The Centre on Monday asked telecom companies to submit documents supporting their self-assessment claims of adjusted gross revenue (AGR) dues. The department of telecommunications (DoT) issued letters to Bharti Airtel, Vodafone Idea and Tata Teleservices for submitting supporting documents for their statutory dues calculation.
However, no deadline has been given to companies to submit the supporting documents.
Once substantiating documents are filed by the companies, the telecom department will initiate random ‘test checks’ on the AGR calculation in a time-bound manner.
The ‘test checks’ will be done for any one year (of telcos’ dues) to examine the deviation between telecom companies’ assessment and the government calculation of AGR liabilities.
Asked what prompted the department to seek supporting documents to verify the AGR math done through self-assessment, a source equated the exercise to filing of income tax returns where the assessing authority examines the calculations or claims made.
Moreover, the DoT wants to ensure that the court-mandated criteria is followed by companies in computing their AGR dues, the source added.
While the three operators are first off the block, the DoT will also follow the same procedure for all other AGR-hit companies, including internet service providers.
“For those who are saying we are giving dues by self-assessment, we will seek supporting documents. If some companies say they are going by DoT’s calculation, then we don’t need to do it,” the source added.
In all, 15 entities owe the government Rs 1.47 trillion in unpaid statutory dues – Rs 92,642 crore in unpaid licence fee and another Rs 55,054 crore in outstanding spectrum usage charges.
Of the estimated dues, which include interest and penalty for late payments, Airtel and Vodafone Idea account for about 60 per cent.
These dues arose after the Supreme Court, in October last year, upheld the government’s position on including revenue from non-core businesses in calculating the annual AGR of telecom companies.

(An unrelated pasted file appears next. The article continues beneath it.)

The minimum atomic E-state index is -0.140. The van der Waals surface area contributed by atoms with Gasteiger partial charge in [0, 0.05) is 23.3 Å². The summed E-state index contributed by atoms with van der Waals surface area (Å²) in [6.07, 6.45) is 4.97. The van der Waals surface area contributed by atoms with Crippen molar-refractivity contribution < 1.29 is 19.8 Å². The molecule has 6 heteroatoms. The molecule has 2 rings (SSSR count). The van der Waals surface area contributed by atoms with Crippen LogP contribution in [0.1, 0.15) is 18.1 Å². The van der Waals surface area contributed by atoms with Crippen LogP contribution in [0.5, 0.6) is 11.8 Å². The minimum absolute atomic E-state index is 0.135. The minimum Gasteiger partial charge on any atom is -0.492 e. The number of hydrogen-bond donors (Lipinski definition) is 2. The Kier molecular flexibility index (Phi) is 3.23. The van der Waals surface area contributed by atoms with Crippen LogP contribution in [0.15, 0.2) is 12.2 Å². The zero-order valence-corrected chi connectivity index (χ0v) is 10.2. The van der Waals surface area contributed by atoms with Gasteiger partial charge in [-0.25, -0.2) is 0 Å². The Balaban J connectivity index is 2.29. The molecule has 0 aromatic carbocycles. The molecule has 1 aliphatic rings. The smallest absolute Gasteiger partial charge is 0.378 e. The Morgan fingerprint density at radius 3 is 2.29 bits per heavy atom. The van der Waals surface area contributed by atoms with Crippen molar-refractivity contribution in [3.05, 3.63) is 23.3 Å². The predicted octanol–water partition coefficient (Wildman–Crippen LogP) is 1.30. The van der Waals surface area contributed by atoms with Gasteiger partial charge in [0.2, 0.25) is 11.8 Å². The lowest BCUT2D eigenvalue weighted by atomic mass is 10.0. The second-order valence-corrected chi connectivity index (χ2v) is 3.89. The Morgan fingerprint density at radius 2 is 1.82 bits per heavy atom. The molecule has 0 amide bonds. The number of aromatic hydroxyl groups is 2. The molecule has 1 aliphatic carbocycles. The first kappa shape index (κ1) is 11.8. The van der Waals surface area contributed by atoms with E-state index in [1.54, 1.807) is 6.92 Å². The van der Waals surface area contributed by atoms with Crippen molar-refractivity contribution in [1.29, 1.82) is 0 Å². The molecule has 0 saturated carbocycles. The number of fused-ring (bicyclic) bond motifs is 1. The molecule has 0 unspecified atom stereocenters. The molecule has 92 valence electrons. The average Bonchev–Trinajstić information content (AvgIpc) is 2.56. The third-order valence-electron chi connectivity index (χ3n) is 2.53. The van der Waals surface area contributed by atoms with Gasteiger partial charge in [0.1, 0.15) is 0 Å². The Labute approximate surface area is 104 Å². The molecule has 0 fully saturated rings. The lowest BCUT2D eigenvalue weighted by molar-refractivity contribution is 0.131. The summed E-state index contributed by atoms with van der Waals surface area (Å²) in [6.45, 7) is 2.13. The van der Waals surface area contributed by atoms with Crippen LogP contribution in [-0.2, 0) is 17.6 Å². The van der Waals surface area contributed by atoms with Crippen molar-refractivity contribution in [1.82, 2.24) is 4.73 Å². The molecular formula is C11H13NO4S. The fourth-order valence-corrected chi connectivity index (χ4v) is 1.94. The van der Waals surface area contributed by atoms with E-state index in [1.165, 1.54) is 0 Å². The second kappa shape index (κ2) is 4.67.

The Supreme Court, earlier this month, rejected a plea by mobile companies such as Bharti Airtel and Vodafone Idea for extension of the payment schedule.
Vodafone Idea, which is confronted with Rs 53,000 crore in statutory dues as per DoT’s calculation, has so far paid only seven per cent of dues in two tranches. Airtel paid Rs 10,000 crore of its DoT estimated liability of over Rs 35,000 crore.
Airtel, on February 17, had said that the company “is in the process of completing the self-assessment exercise expeditiously and will make the balance payment upon completion, before the next date of hearing in the Supreme Court.”
Tata Teleservices has paid Rs 2,197 crore, the entire outstanding it believes to have arisen after the October ruling of the apex court for calculating dues.
DOT secretary Anshu Prakash on Monday met Ajit Pai, chairman of the US Federal Communications Commission (FCC) to discuss a slew of issues.
When asked about Huawei’s participation for 5G in the US, Pai said, “I would refer you to the comments I made previously that the US government embraces risk-based framework domestically and that is part of the reason why FCC has prohibited the use of funding that we oversee from being used by telecom carriages in the US on equipment and services that have been deemed insecure.”